Another day, another article trying to give dads any other excuse for staying home than a love for their family. Recently, we covered a My Fox Houston article that claimed stay-at-home-dads are losing the point-and-laugh stigma, all while pointing and laughing. This time around, it’s Wisconsin’s Wasau Daily Herald, who claim that “men who have been forced by the Great Recession to take on roles traditionally filled by women are increasingly accepting their new duties.”

Et cetera, et cetera.

Problem is, the article also mentions (actually, in the other half of their own sentence), that some fathers “in some instances are choosing to stay home with their children even when other options are available.” Sounds like fathers staying home are less victims of the “Great Recession” than champions of loving their families.

In the WDH‘s defense, one of the fathers they mention, Larry Riddle, had lost his job in 2009 – which is a tough situation for anyone. But Riddle spends his depression on being a stay-at-home-dad, not on being out of work. “I don’t know what they teach kids now, but we were taught to be worth anything, you have a job,” said Riddle. “Over the past few decades there’s been more and more men staying home, but you do tend to lose your identity.”

Dude, you’re a stay-at-home-dad! That’s your job. That’s your identity. Buck up, son. Be proud. Your kid needs you. Your wife needs you. Your job is just as important as the one your wife does that brings in the cash. She pays the mortgage/rent and you make it worth the payment by filling that home with love. Amirite?

Another dad in the story, Charlie Salamone, knew he’d be home caring for his daughters for some time, but he doesn’t want to be doing it for much longer, seems like.

Thank the heavens for Tom Gatzke, who sails in on the bottom of page 2 of the article as a proud SAHD. “I smile more every day than I can ever remember,” he says. Big sigh of relief for this article.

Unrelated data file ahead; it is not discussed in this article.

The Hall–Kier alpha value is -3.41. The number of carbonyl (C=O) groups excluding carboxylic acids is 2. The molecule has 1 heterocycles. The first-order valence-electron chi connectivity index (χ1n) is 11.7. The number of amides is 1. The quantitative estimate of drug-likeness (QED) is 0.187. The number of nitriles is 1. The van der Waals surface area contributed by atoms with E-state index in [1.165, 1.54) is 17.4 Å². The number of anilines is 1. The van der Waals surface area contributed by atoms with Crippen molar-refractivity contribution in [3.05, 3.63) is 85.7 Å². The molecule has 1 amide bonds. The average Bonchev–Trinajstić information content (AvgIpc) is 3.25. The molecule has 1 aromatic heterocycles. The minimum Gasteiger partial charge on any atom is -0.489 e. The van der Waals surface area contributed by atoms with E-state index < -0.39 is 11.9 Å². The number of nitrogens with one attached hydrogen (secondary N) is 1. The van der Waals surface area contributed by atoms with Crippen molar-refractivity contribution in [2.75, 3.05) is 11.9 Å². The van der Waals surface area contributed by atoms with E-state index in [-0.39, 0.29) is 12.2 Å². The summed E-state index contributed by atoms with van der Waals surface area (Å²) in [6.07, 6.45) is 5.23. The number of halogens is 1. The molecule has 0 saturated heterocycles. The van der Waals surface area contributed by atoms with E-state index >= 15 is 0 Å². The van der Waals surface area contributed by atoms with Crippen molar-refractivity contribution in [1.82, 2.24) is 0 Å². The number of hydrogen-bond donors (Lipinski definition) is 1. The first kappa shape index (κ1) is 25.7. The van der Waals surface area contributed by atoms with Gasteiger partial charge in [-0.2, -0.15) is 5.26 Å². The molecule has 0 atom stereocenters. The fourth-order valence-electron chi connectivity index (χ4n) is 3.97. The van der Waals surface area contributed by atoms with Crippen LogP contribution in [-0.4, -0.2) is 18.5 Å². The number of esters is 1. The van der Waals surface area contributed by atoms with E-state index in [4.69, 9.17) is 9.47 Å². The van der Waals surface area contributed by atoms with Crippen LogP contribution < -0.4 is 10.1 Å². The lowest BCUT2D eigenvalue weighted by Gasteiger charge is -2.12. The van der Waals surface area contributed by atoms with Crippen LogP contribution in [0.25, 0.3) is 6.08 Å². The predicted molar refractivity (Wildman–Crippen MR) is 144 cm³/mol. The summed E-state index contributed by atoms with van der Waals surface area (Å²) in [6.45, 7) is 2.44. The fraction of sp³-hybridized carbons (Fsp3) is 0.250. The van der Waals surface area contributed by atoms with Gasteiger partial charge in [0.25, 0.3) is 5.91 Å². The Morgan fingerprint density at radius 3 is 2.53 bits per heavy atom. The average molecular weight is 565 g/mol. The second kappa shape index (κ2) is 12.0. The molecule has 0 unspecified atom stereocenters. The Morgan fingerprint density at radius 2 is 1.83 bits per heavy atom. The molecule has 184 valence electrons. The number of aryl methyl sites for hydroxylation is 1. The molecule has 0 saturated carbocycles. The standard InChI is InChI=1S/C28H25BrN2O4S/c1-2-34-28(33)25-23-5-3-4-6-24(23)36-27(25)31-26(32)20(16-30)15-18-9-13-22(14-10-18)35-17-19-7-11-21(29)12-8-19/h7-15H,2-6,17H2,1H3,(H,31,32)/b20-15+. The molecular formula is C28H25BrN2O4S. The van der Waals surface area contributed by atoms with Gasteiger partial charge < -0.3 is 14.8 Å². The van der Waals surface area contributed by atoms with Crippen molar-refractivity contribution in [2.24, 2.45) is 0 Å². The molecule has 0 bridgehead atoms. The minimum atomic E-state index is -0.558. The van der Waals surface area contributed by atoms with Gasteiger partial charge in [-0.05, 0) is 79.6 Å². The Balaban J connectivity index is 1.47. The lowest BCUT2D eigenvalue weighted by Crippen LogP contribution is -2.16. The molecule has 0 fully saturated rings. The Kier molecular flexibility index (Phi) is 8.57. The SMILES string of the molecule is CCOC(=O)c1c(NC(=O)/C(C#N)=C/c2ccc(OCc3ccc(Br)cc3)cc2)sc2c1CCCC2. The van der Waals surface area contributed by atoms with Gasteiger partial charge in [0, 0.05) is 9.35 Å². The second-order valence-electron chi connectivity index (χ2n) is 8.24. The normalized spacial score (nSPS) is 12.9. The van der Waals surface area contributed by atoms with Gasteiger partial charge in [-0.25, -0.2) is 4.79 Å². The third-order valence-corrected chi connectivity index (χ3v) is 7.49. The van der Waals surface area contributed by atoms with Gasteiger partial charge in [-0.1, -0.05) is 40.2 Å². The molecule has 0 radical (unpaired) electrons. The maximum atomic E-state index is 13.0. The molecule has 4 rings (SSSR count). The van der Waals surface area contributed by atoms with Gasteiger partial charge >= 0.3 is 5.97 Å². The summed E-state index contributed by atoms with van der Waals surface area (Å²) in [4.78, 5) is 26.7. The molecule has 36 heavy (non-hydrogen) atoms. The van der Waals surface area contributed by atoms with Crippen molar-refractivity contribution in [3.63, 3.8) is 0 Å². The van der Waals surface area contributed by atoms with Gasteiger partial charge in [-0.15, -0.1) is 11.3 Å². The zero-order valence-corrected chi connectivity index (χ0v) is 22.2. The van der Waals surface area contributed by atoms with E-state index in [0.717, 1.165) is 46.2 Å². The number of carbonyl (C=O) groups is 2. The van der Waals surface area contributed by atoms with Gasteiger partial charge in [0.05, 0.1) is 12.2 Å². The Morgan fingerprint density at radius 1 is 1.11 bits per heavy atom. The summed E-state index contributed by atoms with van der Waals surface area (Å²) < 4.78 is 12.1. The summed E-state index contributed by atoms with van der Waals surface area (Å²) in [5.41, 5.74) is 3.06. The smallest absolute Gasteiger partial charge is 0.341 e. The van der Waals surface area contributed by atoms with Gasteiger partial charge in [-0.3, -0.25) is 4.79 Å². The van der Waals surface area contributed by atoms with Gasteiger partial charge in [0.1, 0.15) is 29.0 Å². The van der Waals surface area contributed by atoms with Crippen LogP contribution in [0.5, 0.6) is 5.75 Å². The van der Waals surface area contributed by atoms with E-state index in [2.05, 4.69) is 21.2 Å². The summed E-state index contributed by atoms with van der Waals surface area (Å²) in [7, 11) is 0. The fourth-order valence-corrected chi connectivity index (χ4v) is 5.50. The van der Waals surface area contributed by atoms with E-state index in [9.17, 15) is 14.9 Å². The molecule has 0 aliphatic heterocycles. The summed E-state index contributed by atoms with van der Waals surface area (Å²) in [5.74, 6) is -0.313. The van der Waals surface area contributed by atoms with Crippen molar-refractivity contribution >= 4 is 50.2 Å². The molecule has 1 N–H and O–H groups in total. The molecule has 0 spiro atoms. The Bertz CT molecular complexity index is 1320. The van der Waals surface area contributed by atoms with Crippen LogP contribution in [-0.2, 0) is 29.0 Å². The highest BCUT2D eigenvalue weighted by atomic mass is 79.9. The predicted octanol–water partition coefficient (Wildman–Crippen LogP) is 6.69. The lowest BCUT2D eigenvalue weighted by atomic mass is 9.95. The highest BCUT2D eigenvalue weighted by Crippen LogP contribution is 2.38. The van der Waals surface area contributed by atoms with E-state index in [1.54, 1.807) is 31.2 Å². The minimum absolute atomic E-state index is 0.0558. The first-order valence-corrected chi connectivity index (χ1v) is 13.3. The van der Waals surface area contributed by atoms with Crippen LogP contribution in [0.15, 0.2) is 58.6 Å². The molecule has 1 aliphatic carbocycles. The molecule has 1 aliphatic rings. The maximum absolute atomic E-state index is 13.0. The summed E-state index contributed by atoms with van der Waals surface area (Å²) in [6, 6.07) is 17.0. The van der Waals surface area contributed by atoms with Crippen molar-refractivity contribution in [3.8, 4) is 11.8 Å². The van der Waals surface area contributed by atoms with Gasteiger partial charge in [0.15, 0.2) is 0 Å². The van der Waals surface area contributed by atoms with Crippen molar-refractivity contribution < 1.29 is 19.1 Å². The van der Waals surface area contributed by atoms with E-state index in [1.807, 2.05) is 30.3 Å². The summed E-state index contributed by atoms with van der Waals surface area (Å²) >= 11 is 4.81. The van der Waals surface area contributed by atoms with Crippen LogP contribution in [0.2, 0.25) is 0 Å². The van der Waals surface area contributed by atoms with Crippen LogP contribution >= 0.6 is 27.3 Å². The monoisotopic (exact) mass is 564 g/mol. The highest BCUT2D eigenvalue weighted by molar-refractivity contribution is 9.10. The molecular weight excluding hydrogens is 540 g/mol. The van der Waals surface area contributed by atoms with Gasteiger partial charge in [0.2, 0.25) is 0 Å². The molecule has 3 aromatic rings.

But wait, the article ends with a quote from Northern Illinois University sociology professor Kristen Myers, who did a story about stay-at-home-dads: “For dads to see their kids more and for dads to know it doesn’t turn them into women is great.”

Ugh, people…damnit. We’ve got to find a way as a society to look at child care NOT as a woman’s work – and in the meantime, find a way for men to not feel insulted if someone suggests that they’re doing woman’s work. And, while we’re on this train, men need to stop looking at women as a lesser gender – because that’s the only reason that Myers’ quote exists – because if men are afraid of turning into women, then that insinuates that women are less of a person…because you’re never actively afraid of turning into MORE of a person. So quit it, people.

Also, let’s stop using the term “Mr. Mom”. Although it’s obviously uproariously hilarious, it’s doing nothing positive for either gender; we’re shoehorning mothers into housework and fathers into feeling like they can’t just be a parent without being compared to someone else.

And another personal request: Dads, please – if a news crew interviews you as a stay-at-home- or work-at-home-dad, can you NOT put forth the image of being a senseless babysitter that can’t wait to go back to work? It’s killing all the dads trying to advance the common opinion that fathers are at-home-morons. It’s actually costing fathers money; as long as dads are interviewed at home and say things like “I just kind of keep her from killing herself,” (Larry Riddle SAID THIS in the article) companies will continue to look at fathers as nonviable forms of revenue. Think about it – when you say that you basically just make sure things don’t catch on fire, companies hear “I don’t make any meaningful decisions about food, brands and products that effect my family’s life.” And boom, hard-working SAHDs are out of a paycheck again. We’re working so hard to have advertisers look at men and fathers as decision-makers, and almost weekly, articles like this come out that give advertisers a reason to not put revenue share in us. If you don’t believe me, try joining a market research group “for moms,” and see what everyone thinks about you.

So, thanks to the WDH for running an article on fathers, but let’s make sure the representation is a little less meh next time. There are some good points, muddled in with some extraordinarily uninspiring SAHDs, no offense. But refer to the paragraph above for what I’m not looking for when Johnny Reporter comes knocking.

If you’d like to visit meh-city, Wisconsin, check the sauce below.